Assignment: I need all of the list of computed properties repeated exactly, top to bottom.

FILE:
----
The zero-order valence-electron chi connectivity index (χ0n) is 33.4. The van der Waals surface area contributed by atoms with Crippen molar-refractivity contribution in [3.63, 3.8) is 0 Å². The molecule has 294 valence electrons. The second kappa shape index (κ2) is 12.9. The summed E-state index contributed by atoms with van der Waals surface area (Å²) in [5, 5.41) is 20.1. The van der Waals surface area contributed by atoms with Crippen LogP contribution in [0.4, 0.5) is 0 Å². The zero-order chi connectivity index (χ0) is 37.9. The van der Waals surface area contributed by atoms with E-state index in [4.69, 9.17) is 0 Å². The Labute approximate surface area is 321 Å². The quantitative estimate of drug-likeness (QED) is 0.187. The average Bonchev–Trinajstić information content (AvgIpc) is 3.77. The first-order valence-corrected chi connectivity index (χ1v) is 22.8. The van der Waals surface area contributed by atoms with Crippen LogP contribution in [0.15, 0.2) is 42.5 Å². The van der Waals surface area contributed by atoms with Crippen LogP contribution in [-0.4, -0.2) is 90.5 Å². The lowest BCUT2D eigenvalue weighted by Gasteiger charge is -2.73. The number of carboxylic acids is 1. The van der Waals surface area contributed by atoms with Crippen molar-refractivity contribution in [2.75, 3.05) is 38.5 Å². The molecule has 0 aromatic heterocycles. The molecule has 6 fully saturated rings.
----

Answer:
The zero-order valence-electron chi connectivity index (χ0n) is 33.4. The van der Waals surface area contributed by atoms with Crippen molar-refractivity contribution in [3.63, 3.8) is 0 Å². The molecule has 294 valence electrons. The second kappa shape index (κ2) is 12.9. The summed E-state index contributed by atoms with van der Waals surface area (Å²) in [5, 5.41) is 20.1. The van der Waals surface area contributed by atoms with Crippen LogP contribution in [0.4, 0.5) is 0 Å². The zero-order chi connectivity index (χ0) is 37.9. The van der Waals surface area contributed by atoms with E-state index in [4.69, 9.17) is 0 Å². The Labute approximate surface area is 321 Å². The quantitative estimate of drug-likeness (QED) is 0.187. The average Bonchev–Trinajstić information content (AvgIpc) is 3.77. The first-order valence-corrected chi connectivity index (χ1v) is 22.8. The van der Waals surface area contributed by atoms with Crippen LogP contribution in [0.15, 0.2) is 42.5 Å². The van der Waals surface area contributed by atoms with Crippen LogP contribution in [-0.4, -0.2) is 90.5 Å². The lowest BCUT2D eigenvalue weighted by Gasteiger charge is -2.73. The number of carboxylic acids is 1. The van der Waals surface area contributed by atoms with Crippen molar-refractivity contribution in [2.75, 3.05) is 38.5 Å². The molecule has 0 aromatic heterocycles. The molecule has 6 fully saturated rings.